Presentation on theme: "SKELETAL SYSTEM. Functions: 1. Physical support and protection of the internal organs 2. Responsible for body movement together with muscles 3. Serves."— Presentation transcript:
Functions: 1. Physical support and protection of the internal organs 2. Responsible for body movement together with muscles 3. Serves as firm base for muscle attachment 4. Storage of calcium 5. Forms blood cells (by red bone marrow)
Invertebrate Skeleton : 1.Sponges – spicules or sponging fibers
2. Mollusks – skeleton consists mainly of calcium carbonate
3. Arthropods – exoskeletons made up of organic materials containing chitin
Made up of: Cartilage Bone Ligaments Tendons
The skeletal system is made up of: a. Cartilage – provides skeletal system with connection, support, flexibility and protection. - covered by perichondrium Cells – chondrocytes imbedded in matrix called chondrin
BONE Composed of: 1. matrix of collagenous fibers 2. Calcium 3. cementing substance (composed of water and mucopolysaccharides; binds crystals to matrix)
4. Lacunae - one of the minute cavities in bone or cartilage occupied by the osteocytes 5. Canaliculi - a small channel found in ossified bone Osteocytes – bone cells Osteoblasts – bone-forming cells Periosteum – outer covering of the bone (connective tissue) Endosteum – covers the inner lining of the bone
MARROW: occupies cavities between trabeculae ) consists of a reticulum of connective tissue fibers that support blood vessels, nerve fibers, and adipose tissue (yellow marrow) red marrow in some bones produces red blood cells (hemopoietic tissue) and some types of white blood cells
COMPACT BONE consists of lamellae of mineralized collagenous bundles arranged concentrically around a haversian canal osteon or haversian system consists of: haversian canal (w/ arteriole, venule, lymph vessel, nerve fibers) and surrounding lamellae vessels in the canals continuous with those in bone marrow Ex. Long bones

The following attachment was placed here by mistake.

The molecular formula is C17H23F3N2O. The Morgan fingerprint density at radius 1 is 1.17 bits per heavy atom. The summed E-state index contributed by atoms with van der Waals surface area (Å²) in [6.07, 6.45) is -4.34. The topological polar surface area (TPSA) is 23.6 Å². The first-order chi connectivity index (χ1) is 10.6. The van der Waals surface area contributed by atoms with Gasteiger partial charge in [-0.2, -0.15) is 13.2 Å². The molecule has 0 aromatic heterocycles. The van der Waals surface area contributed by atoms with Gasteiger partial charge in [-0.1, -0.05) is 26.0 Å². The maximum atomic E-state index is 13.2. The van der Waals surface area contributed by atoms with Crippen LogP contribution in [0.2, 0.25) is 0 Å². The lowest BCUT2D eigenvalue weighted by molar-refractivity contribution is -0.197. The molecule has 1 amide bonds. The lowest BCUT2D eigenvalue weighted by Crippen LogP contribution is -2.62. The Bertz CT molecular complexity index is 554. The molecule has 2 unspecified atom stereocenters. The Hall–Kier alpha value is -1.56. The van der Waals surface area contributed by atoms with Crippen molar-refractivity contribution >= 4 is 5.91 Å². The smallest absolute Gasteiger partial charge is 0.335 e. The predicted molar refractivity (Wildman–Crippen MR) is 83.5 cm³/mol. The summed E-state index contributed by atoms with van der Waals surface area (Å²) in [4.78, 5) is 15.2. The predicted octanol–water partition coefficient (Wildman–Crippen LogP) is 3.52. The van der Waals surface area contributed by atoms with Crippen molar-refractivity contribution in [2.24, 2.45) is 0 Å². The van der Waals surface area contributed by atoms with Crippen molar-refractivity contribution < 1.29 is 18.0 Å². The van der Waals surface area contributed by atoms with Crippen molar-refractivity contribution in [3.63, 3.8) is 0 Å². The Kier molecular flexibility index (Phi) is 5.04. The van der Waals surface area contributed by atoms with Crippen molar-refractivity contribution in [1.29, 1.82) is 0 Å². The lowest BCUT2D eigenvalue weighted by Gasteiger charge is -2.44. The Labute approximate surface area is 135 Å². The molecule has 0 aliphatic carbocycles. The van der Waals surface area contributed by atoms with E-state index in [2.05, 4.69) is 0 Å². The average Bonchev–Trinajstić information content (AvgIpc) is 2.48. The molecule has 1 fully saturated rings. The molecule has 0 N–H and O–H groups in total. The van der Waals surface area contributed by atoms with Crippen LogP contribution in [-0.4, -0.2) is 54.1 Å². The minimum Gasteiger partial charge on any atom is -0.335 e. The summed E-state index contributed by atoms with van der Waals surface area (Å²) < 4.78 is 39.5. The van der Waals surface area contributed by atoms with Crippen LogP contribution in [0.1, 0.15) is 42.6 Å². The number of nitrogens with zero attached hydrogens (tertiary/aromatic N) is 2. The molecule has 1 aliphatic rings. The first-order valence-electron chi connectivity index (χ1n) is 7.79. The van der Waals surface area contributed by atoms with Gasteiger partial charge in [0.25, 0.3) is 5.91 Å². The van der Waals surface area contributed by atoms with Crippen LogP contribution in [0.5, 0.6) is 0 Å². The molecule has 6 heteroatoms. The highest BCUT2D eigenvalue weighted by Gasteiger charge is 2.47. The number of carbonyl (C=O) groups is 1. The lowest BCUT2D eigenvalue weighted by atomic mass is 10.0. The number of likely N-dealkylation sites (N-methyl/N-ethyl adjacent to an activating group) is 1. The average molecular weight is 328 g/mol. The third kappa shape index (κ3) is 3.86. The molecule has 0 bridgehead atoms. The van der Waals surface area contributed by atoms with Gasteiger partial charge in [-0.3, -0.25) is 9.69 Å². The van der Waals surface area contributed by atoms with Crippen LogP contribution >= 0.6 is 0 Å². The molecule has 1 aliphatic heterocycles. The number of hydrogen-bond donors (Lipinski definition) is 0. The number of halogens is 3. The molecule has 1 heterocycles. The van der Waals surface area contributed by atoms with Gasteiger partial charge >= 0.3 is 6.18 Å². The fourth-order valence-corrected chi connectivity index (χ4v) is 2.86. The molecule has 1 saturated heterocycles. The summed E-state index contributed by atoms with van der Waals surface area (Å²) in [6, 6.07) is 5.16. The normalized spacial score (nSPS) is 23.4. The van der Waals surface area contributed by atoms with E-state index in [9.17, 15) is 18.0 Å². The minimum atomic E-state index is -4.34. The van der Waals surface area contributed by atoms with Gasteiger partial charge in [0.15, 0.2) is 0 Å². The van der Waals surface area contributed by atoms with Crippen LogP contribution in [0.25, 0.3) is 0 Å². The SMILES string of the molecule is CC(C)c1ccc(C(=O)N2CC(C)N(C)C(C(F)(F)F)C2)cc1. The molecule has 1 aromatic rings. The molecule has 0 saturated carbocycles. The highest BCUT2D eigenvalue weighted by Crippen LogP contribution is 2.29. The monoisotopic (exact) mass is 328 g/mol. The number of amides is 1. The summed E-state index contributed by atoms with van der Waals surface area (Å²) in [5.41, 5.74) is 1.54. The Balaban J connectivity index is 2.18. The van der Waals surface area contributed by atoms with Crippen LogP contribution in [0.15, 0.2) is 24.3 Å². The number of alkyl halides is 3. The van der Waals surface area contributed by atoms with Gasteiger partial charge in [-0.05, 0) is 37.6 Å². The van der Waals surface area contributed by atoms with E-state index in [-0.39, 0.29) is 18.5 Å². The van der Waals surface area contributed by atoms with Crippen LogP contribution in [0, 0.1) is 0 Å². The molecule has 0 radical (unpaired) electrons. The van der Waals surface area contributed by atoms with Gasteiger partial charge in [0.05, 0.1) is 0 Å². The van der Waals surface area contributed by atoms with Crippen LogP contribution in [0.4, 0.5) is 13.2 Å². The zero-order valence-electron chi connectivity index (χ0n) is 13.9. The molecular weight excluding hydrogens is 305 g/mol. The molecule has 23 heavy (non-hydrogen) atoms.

SPONGY BONE chancellors bone consists of bony trabeculae and bone marrow Trabeculae : assemblage of beams, bars and rods that form a rigid framework which provides maximum strength at areas of stress composed of irregularly arranged lamellae without haversian systems
3. Fibrous cartilage – intervertebral discs, point of attachment of tendons and ligaments
Ligaments – connect bones to bones allowing movement between two or more bones. Tendons – connect muscle to bone.
JOINTS Refers to the articulation between cartilages or bones Types: 1. synarthroses – immovable joints 2. diarthroses – freely movable joints 3. Amphiarthroses – slightly movable joints
Synarthroses – immovable joints; no joint cavity * Sutures – skull bones * teeth in jaw bones
Diarthroses - has the joint cavity between the articulating surfaces of the 2 bones that forms the joint 1. ball-and-socket joints - free rotary movement; in hip and shoulder (hip, shoulder) 2.hinge joints- movement is limited to 1 plane; in elbow and knee
3. Pivotal or rotatory (atlas, axis)- are joints where bones can rotate around each other and are found in the articulation of the skull with the spinal cord 4. gliding joints - where bones can glide ; in wrist, ankles
Bones of the vertebral column: (26 bones) 1. Cervical (neck) – 7 bones 2. Thoracic (chest)- 12 bones 3. Lumbar (lower back) – 5 bones 4. Sacral - 1 bone (made up of 5 fused vertebrae) 5. Coccyx (tail bone) – 1 bone (made up of 3 to 5 fused vertebrae)
Thoracic cage: (25 bones) 1. Sternum – 1 bone 2. Ribs – 24 bones a. true ribs (14) – attach to the sternum b. false ribs (6) – not directly attach to sternum but through costal cartilage fused together and merged with rib # 7 c. floating ribs (4) – not attach to sternum; no costal cartilage